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Medicine for the Outdoors

Dr. Paul Auerbach is the world's leading outdoor health expert. His blog offers tips on outdoor safety and advice on how to handle wilderness emergencies.

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Mad Honey Sex

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photo: First Light (en.wikipedia)
Plant poisoning comes in many forms—sometimes from the direct ingestion of a raw or cooked plant, sometimes from contact with a part of a plant (e.g., using a toxic skewer to cook a frankfurter over a campfire), and sometimes from plant-derived products. It may be a diagnostic dilemma for the doctor to determine whether or not a particular clinical syndrome is related to plant poisoning. Even if it is suspected, it may take some sleuthing to determine the culprit plant and type of exposure.

Ahmet Demircan, MD and colleagues recently published an article entitled "Mad Honey Sex: Therapeutic Misadventures from an Ancient Biological Weapon" (Annals of Emergency Medicine, volume 54, number 6, pages 824-829). As reported by the authors, "mad honey poisoning" is caused by ingestion of honey produced by grayanotoxin-containing nectar, which is created by the rhododendron plantRhododendron ponticum. The affliction has been reported since the days of the ancient Greek general Xenophon.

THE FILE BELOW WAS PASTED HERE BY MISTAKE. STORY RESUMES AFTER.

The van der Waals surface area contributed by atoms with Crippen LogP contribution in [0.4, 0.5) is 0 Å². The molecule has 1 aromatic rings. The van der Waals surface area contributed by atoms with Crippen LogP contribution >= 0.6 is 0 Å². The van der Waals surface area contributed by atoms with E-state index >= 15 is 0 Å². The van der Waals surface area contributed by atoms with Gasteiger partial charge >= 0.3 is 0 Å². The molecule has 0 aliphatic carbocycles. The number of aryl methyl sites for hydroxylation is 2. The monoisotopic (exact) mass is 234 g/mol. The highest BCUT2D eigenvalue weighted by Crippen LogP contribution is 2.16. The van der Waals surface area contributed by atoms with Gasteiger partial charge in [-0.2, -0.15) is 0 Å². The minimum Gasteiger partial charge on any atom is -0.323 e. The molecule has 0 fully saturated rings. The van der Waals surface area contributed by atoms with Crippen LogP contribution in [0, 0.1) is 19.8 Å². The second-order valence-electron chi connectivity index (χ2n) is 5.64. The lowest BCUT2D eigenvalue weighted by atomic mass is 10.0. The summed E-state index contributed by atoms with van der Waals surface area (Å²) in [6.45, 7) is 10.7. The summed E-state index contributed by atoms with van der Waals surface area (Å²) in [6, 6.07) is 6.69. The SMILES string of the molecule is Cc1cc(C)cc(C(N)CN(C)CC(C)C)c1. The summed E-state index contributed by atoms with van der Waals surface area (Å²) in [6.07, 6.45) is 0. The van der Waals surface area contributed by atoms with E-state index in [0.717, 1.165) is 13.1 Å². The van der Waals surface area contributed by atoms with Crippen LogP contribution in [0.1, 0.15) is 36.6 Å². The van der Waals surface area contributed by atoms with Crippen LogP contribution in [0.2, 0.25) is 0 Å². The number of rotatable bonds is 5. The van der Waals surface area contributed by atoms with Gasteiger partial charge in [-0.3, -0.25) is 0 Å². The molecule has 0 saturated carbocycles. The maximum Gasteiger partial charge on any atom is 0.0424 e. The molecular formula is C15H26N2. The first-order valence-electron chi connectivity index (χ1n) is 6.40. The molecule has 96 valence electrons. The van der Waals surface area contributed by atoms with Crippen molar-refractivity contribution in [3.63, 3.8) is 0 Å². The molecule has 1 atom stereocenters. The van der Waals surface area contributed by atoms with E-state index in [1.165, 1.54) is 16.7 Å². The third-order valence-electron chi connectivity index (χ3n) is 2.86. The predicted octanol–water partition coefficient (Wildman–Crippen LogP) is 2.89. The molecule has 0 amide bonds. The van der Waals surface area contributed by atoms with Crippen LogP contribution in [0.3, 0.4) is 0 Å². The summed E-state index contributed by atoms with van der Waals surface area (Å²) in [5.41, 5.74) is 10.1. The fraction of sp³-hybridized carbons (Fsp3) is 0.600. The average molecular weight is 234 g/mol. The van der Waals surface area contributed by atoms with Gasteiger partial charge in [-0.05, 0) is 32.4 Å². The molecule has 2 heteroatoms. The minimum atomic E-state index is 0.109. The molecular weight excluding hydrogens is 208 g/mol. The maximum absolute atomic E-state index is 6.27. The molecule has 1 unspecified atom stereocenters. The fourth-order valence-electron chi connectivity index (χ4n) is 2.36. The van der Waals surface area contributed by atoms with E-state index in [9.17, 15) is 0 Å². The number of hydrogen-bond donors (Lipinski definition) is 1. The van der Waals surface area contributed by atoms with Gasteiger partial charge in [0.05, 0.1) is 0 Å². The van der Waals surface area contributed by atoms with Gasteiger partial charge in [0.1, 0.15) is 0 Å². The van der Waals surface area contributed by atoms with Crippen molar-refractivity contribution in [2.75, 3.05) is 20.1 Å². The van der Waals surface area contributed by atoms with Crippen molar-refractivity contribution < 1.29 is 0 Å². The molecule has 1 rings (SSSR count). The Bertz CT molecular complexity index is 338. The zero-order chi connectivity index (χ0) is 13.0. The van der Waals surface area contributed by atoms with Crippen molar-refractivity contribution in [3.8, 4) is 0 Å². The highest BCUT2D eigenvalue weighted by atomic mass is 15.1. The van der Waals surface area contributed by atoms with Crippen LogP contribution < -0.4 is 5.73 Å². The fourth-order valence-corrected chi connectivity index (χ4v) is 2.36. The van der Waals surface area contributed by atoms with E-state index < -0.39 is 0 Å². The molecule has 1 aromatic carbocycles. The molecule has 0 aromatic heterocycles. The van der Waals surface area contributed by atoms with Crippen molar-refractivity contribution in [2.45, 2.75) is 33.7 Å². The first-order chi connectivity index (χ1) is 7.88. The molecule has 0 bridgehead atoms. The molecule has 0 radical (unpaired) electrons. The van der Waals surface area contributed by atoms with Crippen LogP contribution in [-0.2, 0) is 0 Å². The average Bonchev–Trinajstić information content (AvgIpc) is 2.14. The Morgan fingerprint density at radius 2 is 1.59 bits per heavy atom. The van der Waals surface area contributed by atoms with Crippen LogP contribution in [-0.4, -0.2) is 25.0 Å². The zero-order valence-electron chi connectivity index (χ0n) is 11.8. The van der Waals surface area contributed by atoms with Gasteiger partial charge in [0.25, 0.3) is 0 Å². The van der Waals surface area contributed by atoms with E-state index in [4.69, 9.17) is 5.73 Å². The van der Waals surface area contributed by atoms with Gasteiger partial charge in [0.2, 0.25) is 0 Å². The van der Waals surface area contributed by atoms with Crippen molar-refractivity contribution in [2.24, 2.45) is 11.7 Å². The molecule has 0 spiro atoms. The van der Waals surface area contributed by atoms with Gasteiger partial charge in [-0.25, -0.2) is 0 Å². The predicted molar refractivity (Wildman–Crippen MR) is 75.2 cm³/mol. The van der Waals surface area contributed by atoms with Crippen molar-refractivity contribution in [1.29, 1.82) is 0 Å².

In an analysis of 21 cases by the authors, some of whom hailed from Turkey, local beekeepers who were surveyed for the study reported that the most common reason for intentional ("therapeutic") mad honey consumption was to enhance sexual performance. Symptoms began approximately one hour after eating the honey, and included dizziness, nausea, vomiting and fainting. Some patients had low blood pressure and slow heart rate to a degree that they required medication for treatment. There was no comment about whether or not sexual performance was enhanced.

Anyone contemplating eating mad honey or consuming any part of a rhododendron plant should be aware of this toxicity.

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Tags: General Interest , Staying Safe

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About the Author

Dr. Paul S. Auerbach is the world’s leading authority on wilderness medicine.

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